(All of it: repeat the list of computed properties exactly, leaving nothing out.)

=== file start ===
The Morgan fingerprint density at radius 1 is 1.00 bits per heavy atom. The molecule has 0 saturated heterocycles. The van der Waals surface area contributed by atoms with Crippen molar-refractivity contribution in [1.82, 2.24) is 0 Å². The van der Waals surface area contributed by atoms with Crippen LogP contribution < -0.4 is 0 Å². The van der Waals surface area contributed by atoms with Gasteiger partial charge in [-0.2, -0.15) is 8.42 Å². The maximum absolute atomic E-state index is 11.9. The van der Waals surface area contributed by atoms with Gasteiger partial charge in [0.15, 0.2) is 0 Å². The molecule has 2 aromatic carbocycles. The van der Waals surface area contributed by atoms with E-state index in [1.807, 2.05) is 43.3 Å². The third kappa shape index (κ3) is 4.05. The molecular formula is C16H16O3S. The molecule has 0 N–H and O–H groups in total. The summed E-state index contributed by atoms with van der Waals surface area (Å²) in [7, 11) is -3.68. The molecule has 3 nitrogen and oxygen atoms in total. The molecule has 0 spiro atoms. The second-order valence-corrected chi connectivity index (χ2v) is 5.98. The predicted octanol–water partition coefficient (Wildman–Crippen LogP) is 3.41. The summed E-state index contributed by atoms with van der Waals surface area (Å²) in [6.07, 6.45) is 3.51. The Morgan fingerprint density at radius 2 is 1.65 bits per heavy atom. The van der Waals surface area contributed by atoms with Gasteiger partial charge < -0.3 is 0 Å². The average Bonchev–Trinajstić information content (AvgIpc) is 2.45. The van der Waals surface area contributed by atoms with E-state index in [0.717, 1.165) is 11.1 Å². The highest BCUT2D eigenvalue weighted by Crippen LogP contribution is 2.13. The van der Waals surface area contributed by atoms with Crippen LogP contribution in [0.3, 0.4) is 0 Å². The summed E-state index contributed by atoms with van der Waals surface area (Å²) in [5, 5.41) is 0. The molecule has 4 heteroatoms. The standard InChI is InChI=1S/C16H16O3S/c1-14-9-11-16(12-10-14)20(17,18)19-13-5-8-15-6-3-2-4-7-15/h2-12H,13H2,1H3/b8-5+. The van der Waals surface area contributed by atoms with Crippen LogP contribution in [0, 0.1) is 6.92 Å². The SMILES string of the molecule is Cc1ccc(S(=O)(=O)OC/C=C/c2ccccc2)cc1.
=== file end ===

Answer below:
The Morgan fingerprint density at radius 1 is 1.00 bits per heavy atom. The molecule has 0 saturated heterocycles. The van der Waals surface area contributed by atoms with Crippen molar-refractivity contribution in [1.82, 2.24) is 0 Å². The van der Waals surface area contributed by atoms with Crippen LogP contribution < -0.4 is 0 Å². The van der Waals surface area contributed by atoms with Gasteiger partial charge in [-0.2, -0.15) is 8.42 Å². The maximum absolute atomic E-state index is 11.9. The van der Waals surface area contributed by atoms with Gasteiger partial charge in [0.15, 0.2) is 0 Å². The molecule has 2 aromatic carbocycles. The van der Waals surface area contributed by atoms with E-state index in [1.807, 2.05) is 43.3 Å². The third kappa shape index (κ3) is 4.05. The molecular formula is C16H16O3S. The molecule has 0 N–H and O–H groups in total. The summed E-state index contributed by atoms with van der Waals surface area (Å²) in [7, 11) is -3.68. The molecule has 3 nitrogen and oxygen atoms in total. The molecule has 0 spiro atoms. The second-order valence-corrected chi connectivity index (χ2v) is 5.98. The predicted octanol–water partition coefficient (Wildman–Crippen LogP) is 3.41. The summed E-state index contributed by atoms with van der Waals surface area (Å²) in [6.07, 6.45) is 3.51. The Morgan fingerprint density at radius 2 is 1.65 bits per heavy atom. The van der Waals surface area contributed by atoms with Gasteiger partial charge < -0.3 is 0 Å². The average Bonchev–Trinajstić information content (AvgIpc) is 2.45. The van der Waals surface area contributed by atoms with E-state index in [0.717, 1.165) is 11.1 Å². The highest BCUT2D eigenvalue weighted by Crippen LogP contribution is 2.13. The van der Waals surface area contributed by atoms with Crippen LogP contribution in [0.3, 0.4) is 0 Å². The summed E-state index contributed by atoms with van der Waals surface area (Å²) in [5, 5.41) is 0. The molecule has 4 heteroatoms. The standard InChI is InChI=1S/C16H16O3S/c1-14-9-11-16(12-10-14)20(17,18)19-13-5-8-15-6-3-2-4-7-15/h2-12H,13H2,1H3/b8-5+. The van der Waals surface area contributed by atoms with Crippen LogP contribution in [0, 0.1) is 6.92 Å². The SMILES string of the molecule is Cc1ccc(S(=O)(=O)OC/C=C/c2ccccc2)cc1.